Concept: ng/nk Endings
Many of my students struggle to hear the difference between words that contain -ng or -nk endings (such as sung, pink, strong) and words that sound very close but do not have -ng or -nk ending (such as glen, trend, bench). Hoop War is a fun activity you can use as a quick intensive or as a longer multisensory activity to help your students hear the difference between these sounds.
A recent discovery of mine, and a now indispensable item in my teacher toolbox, are hoops made out of ribbon. For each small group of students, I keep 2-3 ribbon hoops in a Ziploc baggie. They are a breeze to pull out and put away and provide a framework for many different kinds of small group activities.
For this game you need two ribbon hoops per small group, a large NOT card to put in one of the hoops and then 8 smaller ending cards with ink, unk, ank, onk and ing, ung, ang, ong written on them to put in the other hoop. I find it helpful to organize the endings inside the hoop, putting all the -nk endings together on one side and all of the -ng endings on the other side. This helps the students quickly scan the endings as they listen to the words. You will need to prepare a list of words ahead of time for the teacher/small group leader to read aloud (see picture below for examples of words that work well for this activity). Each small group also needs something to toss or drop, such as a bouncy ball, paper clips, bean bags, etc.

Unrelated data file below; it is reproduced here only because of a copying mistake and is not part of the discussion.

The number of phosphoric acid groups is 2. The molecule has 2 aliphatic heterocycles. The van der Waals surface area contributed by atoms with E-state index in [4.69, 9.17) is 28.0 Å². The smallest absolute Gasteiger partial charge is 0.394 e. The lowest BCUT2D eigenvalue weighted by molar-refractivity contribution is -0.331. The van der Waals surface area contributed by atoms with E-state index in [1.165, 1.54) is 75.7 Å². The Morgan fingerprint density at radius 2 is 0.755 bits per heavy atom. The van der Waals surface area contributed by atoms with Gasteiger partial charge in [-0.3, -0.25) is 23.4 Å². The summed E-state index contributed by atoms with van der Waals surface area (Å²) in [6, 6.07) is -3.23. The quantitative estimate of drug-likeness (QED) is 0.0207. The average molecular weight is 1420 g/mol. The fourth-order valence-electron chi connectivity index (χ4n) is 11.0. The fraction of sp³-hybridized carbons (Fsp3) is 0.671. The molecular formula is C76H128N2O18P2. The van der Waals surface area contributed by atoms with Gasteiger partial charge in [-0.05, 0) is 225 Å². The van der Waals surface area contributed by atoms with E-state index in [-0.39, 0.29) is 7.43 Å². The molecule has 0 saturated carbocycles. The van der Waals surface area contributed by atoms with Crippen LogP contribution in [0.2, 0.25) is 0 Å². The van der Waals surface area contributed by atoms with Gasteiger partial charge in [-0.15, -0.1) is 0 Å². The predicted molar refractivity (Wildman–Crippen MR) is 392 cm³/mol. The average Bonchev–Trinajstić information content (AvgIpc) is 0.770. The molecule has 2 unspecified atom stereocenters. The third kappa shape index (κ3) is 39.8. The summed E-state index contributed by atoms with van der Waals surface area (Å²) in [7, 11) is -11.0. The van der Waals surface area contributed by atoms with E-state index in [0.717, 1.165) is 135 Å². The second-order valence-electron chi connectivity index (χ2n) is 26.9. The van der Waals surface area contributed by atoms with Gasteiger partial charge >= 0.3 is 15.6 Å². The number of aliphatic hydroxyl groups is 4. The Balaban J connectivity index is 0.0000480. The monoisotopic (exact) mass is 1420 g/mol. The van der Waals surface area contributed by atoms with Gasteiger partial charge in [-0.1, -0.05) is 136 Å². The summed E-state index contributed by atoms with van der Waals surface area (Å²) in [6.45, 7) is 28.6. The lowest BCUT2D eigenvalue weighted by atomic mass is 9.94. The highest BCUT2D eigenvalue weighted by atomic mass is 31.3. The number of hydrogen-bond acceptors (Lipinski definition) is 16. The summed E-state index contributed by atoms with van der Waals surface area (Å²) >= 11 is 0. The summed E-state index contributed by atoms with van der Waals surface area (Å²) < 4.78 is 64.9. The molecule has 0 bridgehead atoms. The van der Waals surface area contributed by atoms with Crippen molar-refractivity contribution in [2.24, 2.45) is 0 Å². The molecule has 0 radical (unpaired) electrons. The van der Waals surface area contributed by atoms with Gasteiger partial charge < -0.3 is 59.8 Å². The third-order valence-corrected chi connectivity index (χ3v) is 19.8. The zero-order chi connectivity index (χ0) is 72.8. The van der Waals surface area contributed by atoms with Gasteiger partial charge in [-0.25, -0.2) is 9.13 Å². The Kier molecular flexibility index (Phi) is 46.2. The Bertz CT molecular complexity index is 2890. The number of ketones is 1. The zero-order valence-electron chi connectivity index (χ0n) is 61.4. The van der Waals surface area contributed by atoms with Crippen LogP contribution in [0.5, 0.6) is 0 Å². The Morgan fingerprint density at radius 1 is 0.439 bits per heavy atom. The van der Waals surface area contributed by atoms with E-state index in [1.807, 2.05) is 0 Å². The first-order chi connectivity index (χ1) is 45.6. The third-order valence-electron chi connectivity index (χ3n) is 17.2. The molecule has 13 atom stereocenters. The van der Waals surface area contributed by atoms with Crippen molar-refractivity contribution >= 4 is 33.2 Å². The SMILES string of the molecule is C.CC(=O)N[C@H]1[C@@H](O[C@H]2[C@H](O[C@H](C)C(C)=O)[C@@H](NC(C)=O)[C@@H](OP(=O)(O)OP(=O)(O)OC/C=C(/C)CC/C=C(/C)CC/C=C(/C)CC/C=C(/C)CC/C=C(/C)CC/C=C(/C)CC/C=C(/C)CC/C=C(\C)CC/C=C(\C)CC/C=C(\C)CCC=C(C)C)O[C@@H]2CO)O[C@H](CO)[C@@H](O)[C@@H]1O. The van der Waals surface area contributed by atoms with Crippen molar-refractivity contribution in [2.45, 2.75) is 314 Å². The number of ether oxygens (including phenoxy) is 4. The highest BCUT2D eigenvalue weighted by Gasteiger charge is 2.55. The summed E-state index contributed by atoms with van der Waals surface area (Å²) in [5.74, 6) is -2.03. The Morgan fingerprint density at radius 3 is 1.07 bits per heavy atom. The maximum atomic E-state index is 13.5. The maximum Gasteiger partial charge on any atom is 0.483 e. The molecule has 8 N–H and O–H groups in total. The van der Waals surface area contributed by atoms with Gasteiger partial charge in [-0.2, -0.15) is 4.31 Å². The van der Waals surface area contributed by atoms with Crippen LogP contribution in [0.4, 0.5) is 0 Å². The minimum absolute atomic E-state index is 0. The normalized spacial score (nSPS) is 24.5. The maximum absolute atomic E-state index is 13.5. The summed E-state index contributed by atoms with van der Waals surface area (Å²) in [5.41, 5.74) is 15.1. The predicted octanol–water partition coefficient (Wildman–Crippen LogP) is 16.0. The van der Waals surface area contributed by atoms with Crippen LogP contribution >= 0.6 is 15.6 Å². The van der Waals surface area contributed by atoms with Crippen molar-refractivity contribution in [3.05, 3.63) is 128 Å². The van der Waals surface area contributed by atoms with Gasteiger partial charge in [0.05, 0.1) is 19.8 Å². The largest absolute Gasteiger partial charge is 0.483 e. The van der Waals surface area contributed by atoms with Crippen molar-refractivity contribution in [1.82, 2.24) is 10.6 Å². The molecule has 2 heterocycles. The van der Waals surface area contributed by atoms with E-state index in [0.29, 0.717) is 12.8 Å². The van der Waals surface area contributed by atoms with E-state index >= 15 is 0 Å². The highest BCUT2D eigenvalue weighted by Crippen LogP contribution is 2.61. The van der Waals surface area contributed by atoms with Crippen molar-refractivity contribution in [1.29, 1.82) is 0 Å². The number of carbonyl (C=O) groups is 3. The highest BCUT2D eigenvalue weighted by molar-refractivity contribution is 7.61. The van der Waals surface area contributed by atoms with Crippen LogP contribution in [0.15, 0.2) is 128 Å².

To play, the teacher or small group leader reads aloud a word from the prepared list. The student with the ball listens to the word, tries to identify if the word contains an -ng or -nk ending, and then drops the ball (or other item) into the correct hoop.
Student (drops the ball into the NOT hoop).
Student (drops the ball into the -ng/-nk hoop).
This activity should be completed after students have had lots of practice with -ng and -nk words. For a few of my students this activity was initially too challenging. A modification that was helpful was to include only the –ng words until mastered, then practice with –nk words, and finally move to practicing with both –ng and –nk words. Another modification is to give the student two similar words, telling them that one belongs in the NOT hoop and the other belongs in the –ng/-nk hoop. They just have to decide which one goes where. For example, pick/pink, stren (pseudoword)/string, truck/trunk. These modifications provide a little extra support to help your students be successful. Happy hooping!
Audrey Bon, A.B.Ed.
Audrey is a tutor at Brainspring Learning Center in Plymouth.